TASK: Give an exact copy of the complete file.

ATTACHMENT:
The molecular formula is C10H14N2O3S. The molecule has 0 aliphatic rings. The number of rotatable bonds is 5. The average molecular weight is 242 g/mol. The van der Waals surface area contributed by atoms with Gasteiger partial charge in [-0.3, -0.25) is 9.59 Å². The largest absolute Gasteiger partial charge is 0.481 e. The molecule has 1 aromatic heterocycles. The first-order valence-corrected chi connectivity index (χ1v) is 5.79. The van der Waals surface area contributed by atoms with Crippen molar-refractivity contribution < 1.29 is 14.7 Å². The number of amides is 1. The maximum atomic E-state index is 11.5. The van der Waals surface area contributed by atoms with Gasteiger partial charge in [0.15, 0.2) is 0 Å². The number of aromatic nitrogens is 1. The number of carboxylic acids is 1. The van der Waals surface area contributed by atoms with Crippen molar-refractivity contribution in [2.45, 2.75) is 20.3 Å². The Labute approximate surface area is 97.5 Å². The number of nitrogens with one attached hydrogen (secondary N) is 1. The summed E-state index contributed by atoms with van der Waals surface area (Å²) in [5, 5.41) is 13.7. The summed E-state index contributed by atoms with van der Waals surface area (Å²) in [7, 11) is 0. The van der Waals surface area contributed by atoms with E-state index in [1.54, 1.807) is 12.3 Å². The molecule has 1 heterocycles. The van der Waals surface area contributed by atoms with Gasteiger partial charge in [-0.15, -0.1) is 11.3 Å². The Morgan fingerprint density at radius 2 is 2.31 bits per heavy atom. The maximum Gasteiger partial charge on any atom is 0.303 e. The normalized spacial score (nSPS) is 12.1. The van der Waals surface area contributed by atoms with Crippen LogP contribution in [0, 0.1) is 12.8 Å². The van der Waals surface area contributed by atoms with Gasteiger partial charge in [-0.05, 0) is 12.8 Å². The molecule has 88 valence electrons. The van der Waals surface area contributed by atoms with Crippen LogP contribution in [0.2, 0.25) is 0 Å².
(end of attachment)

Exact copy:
The molecular formula is C10H14N2O3S. The molecule has 0 aliphatic rings. The number of rotatable bonds is 5. The average molecular weight is 242 g/mol. The van der Waals surface area contributed by atoms with Gasteiger partial charge in [-0.3, -0.25) is 9.59 Å². The largest absolute Gasteiger partial charge is 0.481 e. The molecule has 1 aromatic heterocycles. The first-order valence-corrected chi connectivity index (χ1v) is 5.79. The van der Waals surface area contributed by atoms with Crippen molar-refractivity contribution < 1.29 is 14.7 Å². The number of amides is 1. The maximum atomic E-state index is 11.5. The van der Waals surface area contributed by atoms with Gasteiger partial charge in [0.15, 0.2) is 0 Å². The number of aromatic nitrogens is 1. The number of carboxylic acids is 1. The van der Waals surface area contributed by atoms with Crippen molar-refractivity contribution in [2.45, 2.75) is 20.3 Å². The Labute approximate surface area is 97.5 Å². The number of nitrogens with one attached hydrogen (secondary N) is 1. The summed E-state index contributed by atoms with van der Waals surface area (Å²) in [5, 5.41) is 13.7. The summed E-state index contributed by atoms with van der Waals surface area (Å²) in [7, 11) is 0. The van der Waals surface area contributed by atoms with E-state index in [1.54, 1.807) is 12.3 Å². The molecule has 1 heterocycles. The van der Waals surface area contributed by atoms with Gasteiger partial charge in [-0.15, -0.1) is 11.3 Å². The Morgan fingerprint density at radius 2 is 2.31 bits per heavy atom. The maximum Gasteiger partial charge on any atom is 0.303 e. The normalized spacial score (nSPS) is 12.1. The van der Waals surface area contributed by atoms with Crippen LogP contribution in [0, 0.1) is 12.8 Å². The van der Waals surface area contributed by atoms with Gasteiger partial charge in [-0.05, 0) is 12.8 Å². The molecule has 88 valence electrons. The van der Waals surface area contributed by atoms with Crippen LogP contribution in [0.2, 0.25) is 0 Å².